Clarke's signature magazine highlights the programs, services, families and professionals who make the Clarke community so vibrant!
On the Cover: Clarke alum Janette, left, a student in her local mainstream kindergarten, has received Clarke services since she was 18 months old and is a graduate of our Preschool Program. She is pictured here with her mother, Lili, during an Olympics celebration at Clarke in 2021. Photograph by Jane Zankman
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With Clarke’s support, families learn various listening and spoken language (LSL) strategies to support language development through play and age-appropriate activities, and share experiences and questions with other families in Clarke’s support groups.
“Specifically in media such as television, representation of deaf/hard of hearing people can be disappointing. There is often a lot of inaccuracy and perpetuation of stereotypes,” says Juliet Corwin, Clarke alum and high school student.
“When my mom was looking for a ballet class… she was told, ‘No, sorry. I cannot take her in. Deaf children don’t dance. It’s going to be too difficult, and I don’t have time for this,’” says Simoné Welgemoed, a professional ballerina who is deaf.
In 2020, American Girl doll Joss Kendrick—a surfer who wears hearing aids—was selected as “Girl of the Year.”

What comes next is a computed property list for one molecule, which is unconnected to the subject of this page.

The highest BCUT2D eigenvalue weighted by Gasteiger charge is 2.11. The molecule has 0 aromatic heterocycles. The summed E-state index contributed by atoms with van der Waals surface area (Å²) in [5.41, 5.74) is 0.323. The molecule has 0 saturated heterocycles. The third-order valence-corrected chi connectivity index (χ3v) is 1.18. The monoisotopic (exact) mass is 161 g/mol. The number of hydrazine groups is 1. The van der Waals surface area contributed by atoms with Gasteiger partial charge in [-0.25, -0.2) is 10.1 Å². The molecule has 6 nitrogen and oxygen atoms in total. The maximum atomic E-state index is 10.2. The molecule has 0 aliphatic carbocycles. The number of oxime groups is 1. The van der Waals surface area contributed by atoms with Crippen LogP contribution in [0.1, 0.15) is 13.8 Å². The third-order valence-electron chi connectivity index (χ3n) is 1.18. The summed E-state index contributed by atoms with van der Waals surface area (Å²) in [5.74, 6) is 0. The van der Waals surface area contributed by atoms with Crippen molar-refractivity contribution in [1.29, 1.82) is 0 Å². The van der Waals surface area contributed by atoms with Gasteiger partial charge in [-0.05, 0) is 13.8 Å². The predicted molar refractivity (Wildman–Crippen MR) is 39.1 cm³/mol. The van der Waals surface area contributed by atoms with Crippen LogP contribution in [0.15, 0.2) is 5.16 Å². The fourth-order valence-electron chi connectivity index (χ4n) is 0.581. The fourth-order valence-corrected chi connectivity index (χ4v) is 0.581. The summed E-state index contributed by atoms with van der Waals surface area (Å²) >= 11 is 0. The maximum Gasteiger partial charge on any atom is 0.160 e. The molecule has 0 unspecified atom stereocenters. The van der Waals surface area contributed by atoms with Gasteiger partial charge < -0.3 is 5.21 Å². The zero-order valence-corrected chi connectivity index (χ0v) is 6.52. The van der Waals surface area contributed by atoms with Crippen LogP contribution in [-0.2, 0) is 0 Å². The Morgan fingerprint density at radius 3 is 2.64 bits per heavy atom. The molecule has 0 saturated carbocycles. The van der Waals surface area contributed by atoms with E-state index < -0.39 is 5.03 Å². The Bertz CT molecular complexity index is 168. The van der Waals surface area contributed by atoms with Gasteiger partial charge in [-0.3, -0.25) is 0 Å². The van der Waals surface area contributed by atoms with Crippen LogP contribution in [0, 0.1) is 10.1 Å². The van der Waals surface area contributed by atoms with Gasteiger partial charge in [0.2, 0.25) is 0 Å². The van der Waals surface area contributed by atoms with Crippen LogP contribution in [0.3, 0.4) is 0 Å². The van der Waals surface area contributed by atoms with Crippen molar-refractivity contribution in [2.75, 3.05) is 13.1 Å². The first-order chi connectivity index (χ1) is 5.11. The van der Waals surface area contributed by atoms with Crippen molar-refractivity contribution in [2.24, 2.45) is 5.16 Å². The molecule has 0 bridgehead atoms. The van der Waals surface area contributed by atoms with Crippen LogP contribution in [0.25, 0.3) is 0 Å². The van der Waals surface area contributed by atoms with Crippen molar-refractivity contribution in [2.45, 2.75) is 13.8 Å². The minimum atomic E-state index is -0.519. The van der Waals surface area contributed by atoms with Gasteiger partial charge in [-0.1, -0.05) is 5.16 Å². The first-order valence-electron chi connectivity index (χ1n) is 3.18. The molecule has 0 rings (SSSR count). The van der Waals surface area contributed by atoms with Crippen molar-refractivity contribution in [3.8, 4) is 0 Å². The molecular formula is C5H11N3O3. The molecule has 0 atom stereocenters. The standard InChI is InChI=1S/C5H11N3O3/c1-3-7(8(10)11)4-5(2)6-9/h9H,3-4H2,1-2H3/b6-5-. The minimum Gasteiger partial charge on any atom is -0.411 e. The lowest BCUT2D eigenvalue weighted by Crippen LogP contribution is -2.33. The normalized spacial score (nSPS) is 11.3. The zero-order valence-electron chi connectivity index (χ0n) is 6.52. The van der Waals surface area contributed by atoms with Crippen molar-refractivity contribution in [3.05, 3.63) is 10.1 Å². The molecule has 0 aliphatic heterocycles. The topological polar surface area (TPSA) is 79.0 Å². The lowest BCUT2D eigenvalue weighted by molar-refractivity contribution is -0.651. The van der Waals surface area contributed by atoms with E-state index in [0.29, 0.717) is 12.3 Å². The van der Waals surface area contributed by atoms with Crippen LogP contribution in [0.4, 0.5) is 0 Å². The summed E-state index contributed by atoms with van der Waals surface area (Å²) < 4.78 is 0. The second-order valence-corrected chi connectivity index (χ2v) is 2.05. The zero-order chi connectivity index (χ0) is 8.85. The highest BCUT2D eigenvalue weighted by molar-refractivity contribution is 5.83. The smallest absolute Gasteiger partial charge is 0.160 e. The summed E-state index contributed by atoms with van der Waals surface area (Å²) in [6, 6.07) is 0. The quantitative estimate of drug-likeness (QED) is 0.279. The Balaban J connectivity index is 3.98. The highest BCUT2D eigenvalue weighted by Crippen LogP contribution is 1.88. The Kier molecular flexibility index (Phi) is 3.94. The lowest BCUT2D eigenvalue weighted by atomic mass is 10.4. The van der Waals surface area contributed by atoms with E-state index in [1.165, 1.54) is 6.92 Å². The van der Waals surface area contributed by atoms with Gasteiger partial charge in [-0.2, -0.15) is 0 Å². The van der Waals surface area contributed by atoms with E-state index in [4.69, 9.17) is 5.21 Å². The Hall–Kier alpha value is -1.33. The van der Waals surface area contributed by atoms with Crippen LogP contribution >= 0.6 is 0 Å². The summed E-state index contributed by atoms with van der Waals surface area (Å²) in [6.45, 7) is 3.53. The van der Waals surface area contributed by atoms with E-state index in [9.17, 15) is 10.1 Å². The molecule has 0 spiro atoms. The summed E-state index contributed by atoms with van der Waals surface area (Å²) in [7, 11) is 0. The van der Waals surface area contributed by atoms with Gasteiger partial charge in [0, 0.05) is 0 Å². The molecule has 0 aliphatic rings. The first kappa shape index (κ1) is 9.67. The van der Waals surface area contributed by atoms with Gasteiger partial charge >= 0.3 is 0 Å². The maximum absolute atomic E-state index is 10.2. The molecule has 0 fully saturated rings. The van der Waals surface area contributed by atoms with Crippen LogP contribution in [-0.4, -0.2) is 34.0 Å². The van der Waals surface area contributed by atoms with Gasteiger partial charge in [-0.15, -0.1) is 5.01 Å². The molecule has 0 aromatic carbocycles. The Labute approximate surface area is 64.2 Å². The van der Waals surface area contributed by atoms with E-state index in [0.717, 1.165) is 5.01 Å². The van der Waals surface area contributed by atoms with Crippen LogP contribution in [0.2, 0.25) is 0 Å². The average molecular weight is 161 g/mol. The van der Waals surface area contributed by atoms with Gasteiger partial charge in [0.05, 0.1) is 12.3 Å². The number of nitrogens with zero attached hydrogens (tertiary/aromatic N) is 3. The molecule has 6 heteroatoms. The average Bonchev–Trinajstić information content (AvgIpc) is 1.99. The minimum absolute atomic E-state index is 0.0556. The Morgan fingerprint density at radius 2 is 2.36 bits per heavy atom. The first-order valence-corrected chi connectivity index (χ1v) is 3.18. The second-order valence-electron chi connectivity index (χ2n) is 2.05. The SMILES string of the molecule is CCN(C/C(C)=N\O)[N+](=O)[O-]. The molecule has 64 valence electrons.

“Pop culture is such a great educator,” says screenwriter Alexandra Dean Grossi. “And there is so much confusion around the deaf experience… I want to show there’s no right way to be deaf.”
“All of the characters in my book represent one or several students that I’ve had throughout my career in deaf education,” says Jessica Jordan-Hogan, teacher of the deaf and children’s author.
Kindergarten is a major transition for young children and their families, and the skills required to take this exciting step won’t be established with last-minute worksheets and number games. At Clarke, preparation for kindergarten begins when a family enrolls in our early intervention (EI) services—and ideally before a baby is even six months old.
Clarke may be best known for its expertise in helping children with hearing loss develop their listening and spoken language skills, but this process takes place within a larger framework of support to develop many other crucial skills, like executive function and interpersonal communication.
Educational audiologists, like those at Clarke, help with the pragmatic skills kids need to gain confidence and autonomy regarding their hearing loss and hearing technology.
Already a fierce advocate for the deaf, Anita Diemand left Prince Edward Island (PEI), Canada, in 1970 to enter Clarke’s teacher training program in Northampton, Massachusetts.
“Clarke helped me with hearing and building confidence—tremendously,” Christine says. “Because of their trust in me and the confidence they built in me, I was able to go to a mainstream school with hearing people and be around all people—deaf and hearing.”